Playgrounds are fun! Your child gets the chance to explore, test his or her skills, and meet other children.
But playgrounds can also be dangerous. Most kids get hurt when they fall from equipment.
Did you know?
Before you go to the playground, check your child. Take off anything that could strangle your child.
Check the playground before your child plays. Look for a deep, soft surface or rubber surface. This will help protect your child when he or she falls. If your playground does not have a deep, soft surface, keep your child on equipment that is close to the ground.
Supervise your child closely. Stay close enough to stop him or her from falling off equipment.
Before you go to the playground
- Your playground may not meet Canadian standards for safety. Many playgrounds do not, because these standards are fairly new. It may take some time before your playground is safer. Use this information to help keep your child safe at the playground.
- If your playground does not have a deep, soft surface or if you think some of the equipment is unsafe, call the group that looks after the playground.
Check your child for anything that could strangle him or her. Take off any strings or drawstrings on your child’s clothing. In winter, use clips instead of strings to hold the mittens. And make sure your child wears a neck warmer instead of a scarf. Do not let your child take skipping ropes or bike helmets onto playground equipment.Check the playground before your child plays
Choose a playground with a deep, soft surface or a rubber surface instead of one with a dirt or grass surface. The ground should have soft rubber mats or lots of sand, pea gravel, or wood chips. It should be at least 15 centimetres 6 inches) deep. This will help protect your child when he or she falls. If the surface in your playground is not deep and soft, keep your child on equipment that is close to the ground.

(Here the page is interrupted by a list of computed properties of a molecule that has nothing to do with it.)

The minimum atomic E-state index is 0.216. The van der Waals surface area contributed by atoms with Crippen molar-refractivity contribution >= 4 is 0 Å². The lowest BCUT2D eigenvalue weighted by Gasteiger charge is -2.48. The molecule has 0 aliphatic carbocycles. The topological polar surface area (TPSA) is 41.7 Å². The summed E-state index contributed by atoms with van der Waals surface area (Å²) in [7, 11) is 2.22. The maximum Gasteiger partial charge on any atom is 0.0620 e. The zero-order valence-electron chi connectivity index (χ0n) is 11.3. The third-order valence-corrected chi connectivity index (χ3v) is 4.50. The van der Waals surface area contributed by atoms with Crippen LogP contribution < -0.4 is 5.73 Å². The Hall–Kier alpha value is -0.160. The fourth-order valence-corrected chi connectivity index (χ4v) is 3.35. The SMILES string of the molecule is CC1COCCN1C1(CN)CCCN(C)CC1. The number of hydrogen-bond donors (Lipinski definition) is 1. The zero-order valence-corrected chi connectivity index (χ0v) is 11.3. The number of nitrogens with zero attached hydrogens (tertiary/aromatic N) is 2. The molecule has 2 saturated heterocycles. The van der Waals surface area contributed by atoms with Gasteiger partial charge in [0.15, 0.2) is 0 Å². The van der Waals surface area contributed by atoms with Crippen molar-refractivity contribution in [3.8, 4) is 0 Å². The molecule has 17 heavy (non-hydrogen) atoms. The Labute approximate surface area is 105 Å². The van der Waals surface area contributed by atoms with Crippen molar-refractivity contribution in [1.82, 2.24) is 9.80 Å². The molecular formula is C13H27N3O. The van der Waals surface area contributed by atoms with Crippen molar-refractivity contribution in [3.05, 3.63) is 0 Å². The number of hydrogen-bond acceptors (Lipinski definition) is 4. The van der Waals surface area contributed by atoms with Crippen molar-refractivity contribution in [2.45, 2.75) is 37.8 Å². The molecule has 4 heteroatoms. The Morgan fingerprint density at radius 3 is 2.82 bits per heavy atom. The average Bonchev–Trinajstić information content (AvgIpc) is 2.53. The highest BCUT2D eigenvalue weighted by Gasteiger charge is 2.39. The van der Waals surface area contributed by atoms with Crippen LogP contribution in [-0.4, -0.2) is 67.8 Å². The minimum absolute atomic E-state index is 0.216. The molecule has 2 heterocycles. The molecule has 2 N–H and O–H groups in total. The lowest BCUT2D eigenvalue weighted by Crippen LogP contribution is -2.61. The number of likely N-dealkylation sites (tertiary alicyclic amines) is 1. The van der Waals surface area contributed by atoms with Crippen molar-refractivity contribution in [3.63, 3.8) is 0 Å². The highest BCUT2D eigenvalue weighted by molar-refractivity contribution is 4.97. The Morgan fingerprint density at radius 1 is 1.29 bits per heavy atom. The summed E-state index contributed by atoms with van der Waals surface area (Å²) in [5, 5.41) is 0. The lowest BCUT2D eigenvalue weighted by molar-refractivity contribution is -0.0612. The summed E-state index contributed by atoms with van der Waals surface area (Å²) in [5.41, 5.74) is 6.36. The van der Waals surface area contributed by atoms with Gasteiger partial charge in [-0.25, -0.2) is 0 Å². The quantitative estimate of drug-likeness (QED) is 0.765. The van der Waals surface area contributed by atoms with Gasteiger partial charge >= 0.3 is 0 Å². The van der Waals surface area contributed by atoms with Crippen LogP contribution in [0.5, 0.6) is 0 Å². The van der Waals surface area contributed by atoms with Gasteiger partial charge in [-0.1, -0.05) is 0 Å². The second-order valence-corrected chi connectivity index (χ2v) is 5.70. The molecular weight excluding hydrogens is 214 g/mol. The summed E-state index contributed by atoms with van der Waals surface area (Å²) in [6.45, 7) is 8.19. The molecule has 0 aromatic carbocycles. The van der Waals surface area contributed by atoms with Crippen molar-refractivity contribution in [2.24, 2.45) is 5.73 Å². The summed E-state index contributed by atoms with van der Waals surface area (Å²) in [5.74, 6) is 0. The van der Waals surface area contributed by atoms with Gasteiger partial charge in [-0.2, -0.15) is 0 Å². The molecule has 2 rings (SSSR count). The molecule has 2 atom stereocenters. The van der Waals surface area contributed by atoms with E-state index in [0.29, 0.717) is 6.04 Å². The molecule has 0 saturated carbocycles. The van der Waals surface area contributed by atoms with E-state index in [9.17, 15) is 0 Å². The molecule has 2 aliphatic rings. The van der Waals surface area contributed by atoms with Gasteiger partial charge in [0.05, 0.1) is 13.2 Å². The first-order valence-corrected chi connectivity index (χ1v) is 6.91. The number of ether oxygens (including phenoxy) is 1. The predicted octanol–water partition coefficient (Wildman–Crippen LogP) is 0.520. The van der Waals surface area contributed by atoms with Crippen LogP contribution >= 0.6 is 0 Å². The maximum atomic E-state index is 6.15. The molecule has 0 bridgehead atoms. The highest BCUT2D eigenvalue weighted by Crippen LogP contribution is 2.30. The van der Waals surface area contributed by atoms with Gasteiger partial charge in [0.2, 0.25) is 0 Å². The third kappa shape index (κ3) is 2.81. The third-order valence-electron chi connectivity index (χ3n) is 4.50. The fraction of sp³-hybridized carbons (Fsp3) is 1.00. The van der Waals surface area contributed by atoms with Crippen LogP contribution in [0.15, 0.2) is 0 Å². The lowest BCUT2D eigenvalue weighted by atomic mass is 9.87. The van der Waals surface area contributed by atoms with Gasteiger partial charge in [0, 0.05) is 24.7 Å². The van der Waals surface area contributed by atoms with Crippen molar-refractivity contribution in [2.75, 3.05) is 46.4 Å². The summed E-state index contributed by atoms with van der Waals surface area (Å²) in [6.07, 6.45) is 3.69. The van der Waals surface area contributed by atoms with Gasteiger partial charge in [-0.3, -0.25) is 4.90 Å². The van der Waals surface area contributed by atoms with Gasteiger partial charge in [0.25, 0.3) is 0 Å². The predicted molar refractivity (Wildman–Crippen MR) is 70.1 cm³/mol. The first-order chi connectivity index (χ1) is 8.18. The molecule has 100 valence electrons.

Before you let your child use any equipment, make sure it has good handrails, barriers, and railings to prevent falls.
Watch out for areas where your child’s head or neck could get stuck. Spaces might be big enough for your child’s body but might trap his or her head or neck. This could strangle your child. Safe spaces are smaller than 9 centimetres 31/2 inches) and larger than 22.5 centimetres 9 inches). Places to check include the spaces between the steps on a slide, and spaces between railings. Watch your child closely.
Check for broken glass, garbage, sharp edges, and bolts that stick out.Supervise your child closely
Keep your child off equipment that is higher than 1.5 metres (5 feet). This is about as high as most adults can easily reach. Do not let your child go higher than that.
Stand right beside your child when he or she is climbing, riding in a swing, or playing on equipment above the ground. You should be able to stop him or her from falling.
Keep your child off equipment that is meant for older children. Playgrounds often have equipment for two different age groups: children younger than 5 years, and older children from 5 to 12. If your child needs help to climb on a piece of equipment, then he or she should not use it. It is meant for older children.Teach your child the rules of playground safety
- Wait your turn.
- Slide down feet first.
- Do not go up the slide ladder until the other person has gone down the slide.
- Hold on to railings.
- Sit down on swings and slides.
- Keep away from moving swings and the bottom of slides.
For more information, call Safe Kids Canada at 1 800 SAFE TIPS
or visit www.safekidscanada.ca